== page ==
From an aisle seat you crane past me to watch
the wing rehearse miniscule mechanical jetés.
We are already beyond time zones
and it is winter, so we should not be surprised
that night fell as we roamed Duty Free
sampling incompatible perfumes
nor disappointed that our last glance
towards the city we must leave
reveals only our own reflections
on this dark window. Coloured lamps
marking alternative runways
turn slowly across our brows
as the plane drags its reluctant mass
over the asphalt. The carriage jolts;
the wing wobbles; imagine the tiny wheels below,
the delicate axels which never snap!
An attendant mimes the usual advice: Please
fasten your seatbelts now – Don’t smoke –
Put your own mask on securely before
you help another. The plane has stopped.
The crew unfold their seats. In the cockpit
a decision is reached. The terminal
quivers a farewell through seething heat
and our plane rips forwards, peeling the lights
which perforate the runway’s edge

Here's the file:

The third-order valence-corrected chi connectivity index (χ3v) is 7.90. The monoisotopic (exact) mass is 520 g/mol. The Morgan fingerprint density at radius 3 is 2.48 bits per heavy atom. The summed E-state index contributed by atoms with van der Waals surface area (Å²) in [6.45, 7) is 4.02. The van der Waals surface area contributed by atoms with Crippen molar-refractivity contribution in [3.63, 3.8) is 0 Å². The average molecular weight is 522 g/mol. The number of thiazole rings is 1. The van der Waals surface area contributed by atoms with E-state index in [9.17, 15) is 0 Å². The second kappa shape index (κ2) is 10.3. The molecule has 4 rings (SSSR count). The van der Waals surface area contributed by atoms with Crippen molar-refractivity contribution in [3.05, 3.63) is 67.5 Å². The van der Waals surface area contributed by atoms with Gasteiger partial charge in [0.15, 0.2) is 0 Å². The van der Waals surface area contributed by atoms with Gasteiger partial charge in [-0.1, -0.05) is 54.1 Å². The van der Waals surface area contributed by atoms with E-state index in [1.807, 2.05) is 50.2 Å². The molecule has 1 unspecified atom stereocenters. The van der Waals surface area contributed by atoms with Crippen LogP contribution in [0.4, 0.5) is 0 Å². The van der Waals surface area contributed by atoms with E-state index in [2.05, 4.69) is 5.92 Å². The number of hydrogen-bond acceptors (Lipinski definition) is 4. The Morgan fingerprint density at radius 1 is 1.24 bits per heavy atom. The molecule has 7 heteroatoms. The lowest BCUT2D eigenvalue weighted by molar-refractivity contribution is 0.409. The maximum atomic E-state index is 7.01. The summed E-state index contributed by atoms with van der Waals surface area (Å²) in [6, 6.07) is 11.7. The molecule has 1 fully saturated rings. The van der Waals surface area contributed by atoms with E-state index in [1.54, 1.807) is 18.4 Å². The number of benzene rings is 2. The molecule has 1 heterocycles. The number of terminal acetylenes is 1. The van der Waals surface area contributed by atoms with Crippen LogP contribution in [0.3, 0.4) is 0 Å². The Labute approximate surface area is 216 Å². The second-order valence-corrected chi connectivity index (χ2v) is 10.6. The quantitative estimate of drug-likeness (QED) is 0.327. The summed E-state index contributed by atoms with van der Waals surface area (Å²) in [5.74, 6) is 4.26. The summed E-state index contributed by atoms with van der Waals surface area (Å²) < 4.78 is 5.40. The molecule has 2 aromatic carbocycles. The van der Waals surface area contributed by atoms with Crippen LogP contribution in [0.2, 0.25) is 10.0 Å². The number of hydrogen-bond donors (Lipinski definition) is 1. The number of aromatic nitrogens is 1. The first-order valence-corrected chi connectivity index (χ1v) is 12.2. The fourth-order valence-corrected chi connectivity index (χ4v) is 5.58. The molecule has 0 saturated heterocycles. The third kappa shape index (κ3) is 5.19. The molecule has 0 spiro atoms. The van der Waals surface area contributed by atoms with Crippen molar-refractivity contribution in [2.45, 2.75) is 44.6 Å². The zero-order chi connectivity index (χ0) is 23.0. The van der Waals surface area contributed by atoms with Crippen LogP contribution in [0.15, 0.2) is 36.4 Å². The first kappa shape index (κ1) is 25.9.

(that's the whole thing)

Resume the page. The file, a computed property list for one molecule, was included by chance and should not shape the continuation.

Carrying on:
up in a line behind us. As it banks sharply,
I turn to you for reassurance –
reflected in your lenses planes from other airlines
answer the acute angle of our ascent
by blinking, and bracing themselves to land.
Nancy Campbell’s books include Disko Bay (shortlisted for Forward Prize for Best First Collection 2016 and the Michael Murphy Memorial prize 2017) and a memoir, The Library of Ice: Readings from a Cold Climate (Simon & Schuster, 2018). Nancy is currently working with The Poetry Society and the Canal & River Trust as the UK’s Canal Laureate, writing poems to surprise and delight users of the waterways. You can discover more of her work at www.nancycampbell.co.uk